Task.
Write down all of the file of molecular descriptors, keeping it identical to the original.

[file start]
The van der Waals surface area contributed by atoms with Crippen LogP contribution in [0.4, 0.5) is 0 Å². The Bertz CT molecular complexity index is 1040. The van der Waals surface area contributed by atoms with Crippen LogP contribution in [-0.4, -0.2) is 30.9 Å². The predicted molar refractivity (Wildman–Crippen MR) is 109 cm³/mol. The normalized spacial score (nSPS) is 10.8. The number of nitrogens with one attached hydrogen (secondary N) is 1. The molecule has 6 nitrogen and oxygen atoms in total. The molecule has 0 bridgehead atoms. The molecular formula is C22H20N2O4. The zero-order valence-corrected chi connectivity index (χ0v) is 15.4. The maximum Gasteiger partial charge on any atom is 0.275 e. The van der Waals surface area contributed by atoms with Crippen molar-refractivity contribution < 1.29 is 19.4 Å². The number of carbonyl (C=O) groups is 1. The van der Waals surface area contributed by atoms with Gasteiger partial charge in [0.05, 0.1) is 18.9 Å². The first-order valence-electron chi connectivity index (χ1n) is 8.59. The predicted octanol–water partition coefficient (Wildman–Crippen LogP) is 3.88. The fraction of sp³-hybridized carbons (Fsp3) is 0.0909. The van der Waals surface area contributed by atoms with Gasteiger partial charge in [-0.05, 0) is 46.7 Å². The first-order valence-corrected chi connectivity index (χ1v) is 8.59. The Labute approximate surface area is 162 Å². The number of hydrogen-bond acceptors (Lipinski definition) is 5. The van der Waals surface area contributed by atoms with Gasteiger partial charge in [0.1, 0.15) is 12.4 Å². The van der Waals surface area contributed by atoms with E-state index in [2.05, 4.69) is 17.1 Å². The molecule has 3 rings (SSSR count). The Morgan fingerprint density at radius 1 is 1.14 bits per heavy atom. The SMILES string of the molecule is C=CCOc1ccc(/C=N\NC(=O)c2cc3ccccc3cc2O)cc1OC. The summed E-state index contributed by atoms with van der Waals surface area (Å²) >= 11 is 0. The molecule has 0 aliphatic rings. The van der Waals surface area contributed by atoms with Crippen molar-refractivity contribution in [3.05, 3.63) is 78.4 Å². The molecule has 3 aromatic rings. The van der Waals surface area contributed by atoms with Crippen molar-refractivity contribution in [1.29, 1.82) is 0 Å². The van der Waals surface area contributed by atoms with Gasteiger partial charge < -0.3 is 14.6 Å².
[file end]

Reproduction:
The van der Waals surface area contributed by atoms with Crippen LogP contribution in [0.4, 0.5) is 0 Å². The Bertz CT molecular complexity index is 1040. The van der Waals surface area contributed by atoms with Crippen LogP contribution in [-0.4, -0.2) is 30.9 Å². The predicted molar refractivity (Wildman–Crippen MR) is 109 cm³/mol. The normalized spacial score (nSPS) is 10.8. The number of nitrogens with one attached hydrogen (secondary N) is 1. The molecule has 6 nitrogen and oxygen atoms in total. The molecule has 0 bridgehead atoms. The molecular formula is C22H20N2O4. The zero-order valence-corrected chi connectivity index (χ0v) is 15.4. The maximum Gasteiger partial charge on any atom is 0.275 e. The van der Waals surface area contributed by atoms with Crippen molar-refractivity contribution < 1.29 is 19.4 Å². The number of carbonyl (C=O) groups is 1. The van der Waals surface area contributed by atoms with Gasteiger partial charge in [0.05, 0.1) is 18.9 Å². The first-order valence-electron chi connectivity index (χ1n) is 8.59. The predicted octanol–water partition coefficient (Wildman–Crippen LogP) is 3.88. The fraction of sp³-hybridized carbons (Fsp3) is 0.0909. The van der Waals surface area contributed by atoms with Gasteiger partial charge in [-0.05, 0) is 46.7 Å². The first-order valence-corrected chi connectivity index (χ1v) is 8.59. The Labute approximate surface area is 162 Å². The number of hydrogen-bond acceptors (Lipinski definition) is 5. The van der Waals surface area contributed by atoms with Gasteiger partial charge in [0.1, 0.15) is 12.4 Å². The van der Waals surface area contributed by atoms with E-state index in [2.05, 4.69) is 17.1 Å². The molecule has 3 rings (SSSR count). The Morgan fingerprint density at radius 1 is 1.14 bits per heavy atom. The SMILES string of the molecule is C=CCOc1ccc(/C=N\NC(=O)c2cc3ccccc3cc2O)cc1OC. The summed E-state index contributed by atoms with van der Waals surface area (Å²) >= 11 is 0. The molecule has 0 aliphatic rings. The van der Waals surface area contributed by atoms with Crippen molar-refractivity contribution in [3.05, 3.63) is 78.4 Å². The molecule has 3 aromatic rings. The van der Waals surface area contributed by atoms with Crippen molar-refractivity contribution in [1.29, 1.82) is 0 Å². The van der Waals surface area contributed by atoms with Gasteiger partial charge < -0.3 is 14.6 Å².